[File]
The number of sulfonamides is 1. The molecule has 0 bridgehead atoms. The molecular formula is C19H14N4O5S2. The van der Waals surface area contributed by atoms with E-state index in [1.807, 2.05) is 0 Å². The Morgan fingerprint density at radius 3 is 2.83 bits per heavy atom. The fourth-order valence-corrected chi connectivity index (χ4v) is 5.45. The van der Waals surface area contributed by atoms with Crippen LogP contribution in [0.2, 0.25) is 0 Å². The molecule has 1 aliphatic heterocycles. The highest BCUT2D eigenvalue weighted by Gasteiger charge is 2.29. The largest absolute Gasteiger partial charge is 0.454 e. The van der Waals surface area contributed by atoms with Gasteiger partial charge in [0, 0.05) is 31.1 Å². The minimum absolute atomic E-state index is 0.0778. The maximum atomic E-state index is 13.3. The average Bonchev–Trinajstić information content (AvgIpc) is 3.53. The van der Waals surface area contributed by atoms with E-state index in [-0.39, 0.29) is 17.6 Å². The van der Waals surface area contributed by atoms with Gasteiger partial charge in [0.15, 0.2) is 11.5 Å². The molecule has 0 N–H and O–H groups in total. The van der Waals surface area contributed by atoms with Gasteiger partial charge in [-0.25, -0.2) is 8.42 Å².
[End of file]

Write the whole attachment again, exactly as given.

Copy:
The number of sulfonamides is 1. The molecule has 0 bridgehead atoms. The molecular formula is C19H14N4O5S2. The van der Waals surface area contributed by atoms with E-state index in [1.807, 2.05) is 0 Å². The Morgan fingerprint density at radius 3 is 2.83 bits per heavy atom. The fourth-order valence-corrected chi connectivity index (χ4v) is 5.45. The van der Waals surface area contributed by atoms with Crippen LogP contribution in [0.2, 0.25) is 0 Å². The molecule has 1 aliphatic heterocycles. The highest BCUT2D eigenvalue weighted by Gasteiger charge is 2.29. The largest absolute Gasteiger partial charge is 0.454 e. The van der Waals surface area contributed by atoms with Gasteiger partial charge in [0, 0.05) is 31.1 Å². The minimum absolute atomic E-state index is 0.0778. The maximum atomic E-state index is 13.3. The average Bonchev–Trinajstić information content (AvgIpc) is 3.53. The van der Waals surface area contributed by atoms with E-state index in [-0.39, 0.29) is 17.6 Å². The van der Waals surface area contributed by atoms with Gasteiger partial charge in [0.15, 0.2) is 11.5 Å². The molecule has 0 N–H and O–H groups in total. The van der Waals surface area contributed by atoms with Gasteiger partial charge in [-0.25, -0.2) is 8.42 Å².